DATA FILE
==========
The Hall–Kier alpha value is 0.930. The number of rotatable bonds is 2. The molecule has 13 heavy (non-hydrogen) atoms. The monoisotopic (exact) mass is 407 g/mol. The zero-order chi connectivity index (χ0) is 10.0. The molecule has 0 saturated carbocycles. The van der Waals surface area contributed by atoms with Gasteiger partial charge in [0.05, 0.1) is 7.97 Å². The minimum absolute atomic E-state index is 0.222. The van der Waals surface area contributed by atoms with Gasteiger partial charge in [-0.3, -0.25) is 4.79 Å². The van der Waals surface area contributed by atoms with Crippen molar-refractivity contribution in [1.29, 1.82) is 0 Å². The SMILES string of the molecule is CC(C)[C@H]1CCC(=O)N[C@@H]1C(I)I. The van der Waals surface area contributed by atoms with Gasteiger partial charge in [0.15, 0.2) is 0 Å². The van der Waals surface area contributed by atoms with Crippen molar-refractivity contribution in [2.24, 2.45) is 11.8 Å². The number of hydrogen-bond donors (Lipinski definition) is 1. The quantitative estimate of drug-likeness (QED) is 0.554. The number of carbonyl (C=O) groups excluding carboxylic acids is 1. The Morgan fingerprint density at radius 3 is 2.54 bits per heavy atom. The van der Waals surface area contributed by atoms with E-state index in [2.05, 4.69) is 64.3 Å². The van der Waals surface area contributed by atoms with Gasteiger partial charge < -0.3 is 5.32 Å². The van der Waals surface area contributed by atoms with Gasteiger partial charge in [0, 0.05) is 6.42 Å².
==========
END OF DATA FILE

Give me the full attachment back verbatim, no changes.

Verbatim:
The Hall–Kier alpha value is 0.930. The number of rotatable bonds is 2. The molecule has 13 heavy (non-hydrogen) atoms. The monoisotopic (exact) mass is 407 g/mol. The zero-order chi connectivity index (χ0) is 10.0. The molecule has 0 saturated carbocycles. The van der Waals surface area contributed by atoms with Gasteiger partial charge in [0.05, 0.1) is 7.97 Å². The minimum absolute atomic E-state index is 0.222. The van der Waals surface area contributed by atoms with Gasteiger partial charge in [-0.3, -0.25) is 4.79 Å². The van der Waals surface area contributed by atoms with Crippen molar-refractivity contribution in [1.29, 1.82) is 0 Å². The SMILES string of the molecule is CC(C)[C@H]1CCC(=O)N[C@@H]1C(I)I. The van der Waals surface area contributed by atoms with Gasteiger partial charge in [0.15, 0.2) is 0 Å². The van der Waals surface area contributed by atoms with Crippen molar-refractivity contribution in [2.24, 2.45) is 11.8 Å². The number of hydrogen-bond donors (Lipinski definition) is 1. The quantitative estimate of drug-likeness (QED) is 0.554. The number of carbonyl (C=O) groups excluding carboxylic acids is 1. The Morgan fingerprint density at radius 3 is 2.54 bits per heavy atom. The van der Waals surface area contributed by atoms with E-state index in [2.05, 4.69) is 64.3 Å². The van der Waals surface area contributed by atoms with Gasteiger partial charge < -0.3 is 5.32 Å². The van der Waals surface area contributed by atoms with Gasteiger partial charge in [0, 0.05) is 6.42 Å².